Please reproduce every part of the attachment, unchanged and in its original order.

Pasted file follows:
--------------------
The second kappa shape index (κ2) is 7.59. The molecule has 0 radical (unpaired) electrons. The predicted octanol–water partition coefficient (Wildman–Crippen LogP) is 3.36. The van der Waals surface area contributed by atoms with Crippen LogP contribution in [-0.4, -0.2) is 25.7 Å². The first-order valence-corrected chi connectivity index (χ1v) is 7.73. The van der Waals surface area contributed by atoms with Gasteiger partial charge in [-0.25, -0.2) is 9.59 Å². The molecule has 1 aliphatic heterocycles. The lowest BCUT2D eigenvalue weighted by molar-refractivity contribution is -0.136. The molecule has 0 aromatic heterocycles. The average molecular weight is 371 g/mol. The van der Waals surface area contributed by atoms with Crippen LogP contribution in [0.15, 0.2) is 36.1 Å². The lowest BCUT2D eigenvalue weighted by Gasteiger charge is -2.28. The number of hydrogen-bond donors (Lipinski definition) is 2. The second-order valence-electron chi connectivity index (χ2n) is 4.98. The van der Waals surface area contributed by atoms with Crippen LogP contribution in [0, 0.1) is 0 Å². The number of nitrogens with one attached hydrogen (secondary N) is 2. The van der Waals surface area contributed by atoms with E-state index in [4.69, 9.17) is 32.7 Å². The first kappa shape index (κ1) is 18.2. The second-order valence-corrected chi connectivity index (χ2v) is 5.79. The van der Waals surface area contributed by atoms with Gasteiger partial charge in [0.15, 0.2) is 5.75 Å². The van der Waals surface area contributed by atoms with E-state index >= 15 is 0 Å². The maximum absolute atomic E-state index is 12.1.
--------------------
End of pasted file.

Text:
The second kappa shape index (κ2) is 7.59. The molecule has 0 radical (unpaired) electrons. The predicted octanol–water partition coefficient (Wildman–Crippen LogP) is 3.36. The van der Waals surface area contributed by atoms with Crippen LogP contribution in [-0.4, -0.2) is 25.7 Å². The first-order valence-corrected chi connectivity index (χ1v) is 7.73. The van der Waals surface area contributed by atoms with Gasteiger partial charge in [-0.25, -0.2) is 9.59 Å². The molecule has 1 aliphatic heterocycles. The lowest BCUT2D eigenvalue weighted by molar-refractivity contribution is -0.136. The molecule has 0 aromatic heterocycles. The average molecular weight is 371 g/mol. The van der Waals surface area contributed by atoms with Crippen LogP contribution in [0.15, 0.2) is 36.1 Å². The lowest BCUT2D eigenvalue weighted by Gasteiger charge is -2.28. The number of hydrogen-bond donors (Lipinski definition) is 2. The second-order valence-electron chi connectivity index (χ2n) is 4.98. The van der Waals surface area contributed by atoms with Crippen LogP contribution in [0, 0.1) is 0 Å². The number of nitrogens with one attached hydrogen (secondary N) is 2. The van der Waals surface area contributed by atoms with E-state index in [4.69, 9.17) is 32.7 Å². The first kappa shape index (κ1) is 18.2. The second-order valence-corrected chi connectivity index (χ2v) is 5.79. The van der Waals surface area contributed by atoms with Gasteiger partial charge in [0.15, 0.2) is 5.75 Å². The van der Waals surface area contributed by atoms with E-state index >= 15 is 0 Å². The maximum absolute atomic E-state index is 12.1.